Photos of the longest-documented mule deer migration in the U.S. are on exhibit during July on the mezzanine at the Sheridan County Fulmer Library. Taken by Joe Riis, a photography fellow for the Wyoming Migration Initiative, the images give an up-close view into the lives of mule deer on the Red Desert to Hoback migration corridor. Viewers can travel along with the deer as they undertake a 150-mile migration north from the hills near Rock Springs to the peaks surrounding the Hoback Basin near Bondurant.
While this migration was known for decades, the full extent was only revealed in 2012. Using camera traps that take a photo when deer pass by an infrared sensor, Riis documented how deer navigate obstacles as they migrate between winter and summer range.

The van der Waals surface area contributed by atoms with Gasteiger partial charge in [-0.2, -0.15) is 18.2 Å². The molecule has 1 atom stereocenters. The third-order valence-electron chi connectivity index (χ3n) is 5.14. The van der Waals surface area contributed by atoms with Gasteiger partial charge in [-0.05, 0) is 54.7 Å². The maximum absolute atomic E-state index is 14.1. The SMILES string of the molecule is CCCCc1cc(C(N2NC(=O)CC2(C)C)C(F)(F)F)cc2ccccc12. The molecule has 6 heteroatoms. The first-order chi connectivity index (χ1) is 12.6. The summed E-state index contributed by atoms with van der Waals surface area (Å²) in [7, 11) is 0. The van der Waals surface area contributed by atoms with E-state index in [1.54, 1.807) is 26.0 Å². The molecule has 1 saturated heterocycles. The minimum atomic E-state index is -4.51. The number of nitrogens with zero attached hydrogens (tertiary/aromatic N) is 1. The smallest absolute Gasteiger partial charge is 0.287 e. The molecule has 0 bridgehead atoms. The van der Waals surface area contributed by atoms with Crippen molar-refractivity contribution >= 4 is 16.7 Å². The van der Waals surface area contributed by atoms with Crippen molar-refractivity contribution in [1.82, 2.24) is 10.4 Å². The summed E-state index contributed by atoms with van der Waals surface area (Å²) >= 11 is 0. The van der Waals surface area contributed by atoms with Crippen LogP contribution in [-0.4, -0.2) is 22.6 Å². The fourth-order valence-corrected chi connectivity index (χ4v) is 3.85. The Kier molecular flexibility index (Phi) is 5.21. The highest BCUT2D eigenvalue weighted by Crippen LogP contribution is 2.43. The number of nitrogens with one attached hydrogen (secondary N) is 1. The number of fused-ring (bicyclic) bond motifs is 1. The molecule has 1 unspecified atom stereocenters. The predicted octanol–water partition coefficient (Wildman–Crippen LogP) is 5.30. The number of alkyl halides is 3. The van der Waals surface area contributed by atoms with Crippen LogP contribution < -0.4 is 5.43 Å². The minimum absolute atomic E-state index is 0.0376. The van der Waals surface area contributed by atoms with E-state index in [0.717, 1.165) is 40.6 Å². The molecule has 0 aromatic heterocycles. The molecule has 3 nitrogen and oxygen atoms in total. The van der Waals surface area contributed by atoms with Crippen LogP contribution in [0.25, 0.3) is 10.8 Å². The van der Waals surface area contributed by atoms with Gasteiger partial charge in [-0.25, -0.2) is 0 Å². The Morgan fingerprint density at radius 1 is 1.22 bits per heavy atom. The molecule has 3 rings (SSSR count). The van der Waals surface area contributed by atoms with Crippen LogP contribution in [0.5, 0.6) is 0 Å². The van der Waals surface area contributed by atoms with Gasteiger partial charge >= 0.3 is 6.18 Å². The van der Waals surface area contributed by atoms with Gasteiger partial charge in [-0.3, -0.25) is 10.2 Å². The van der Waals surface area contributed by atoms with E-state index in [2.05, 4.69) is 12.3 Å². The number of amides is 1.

The Wyoming Migration Initiative would like to bring this exhibit to other libraries. The photos will be on display at the Fulmer Library through the end of July, but will be available for other host sites beginning in August. Contact WMI writer and filmmaker Gregory Nickerson at firstname.lastname@example.org or 307-766-5491 for details.
At 6 p.m. tonight, July 5, Nickerson will give an educational program in the Sheridan Fulmer Library Inner Circle focusing on the human connections to wildlife migration throughout history. Also, Wyoming Game and Fish Brucellosis-Habitat Biologist Eric Maichak will give a short presentation about an ongoing local disease study that is also yielding information about movement of elk in the Bighorn Mountains. The photo exhibit runs through the end of July.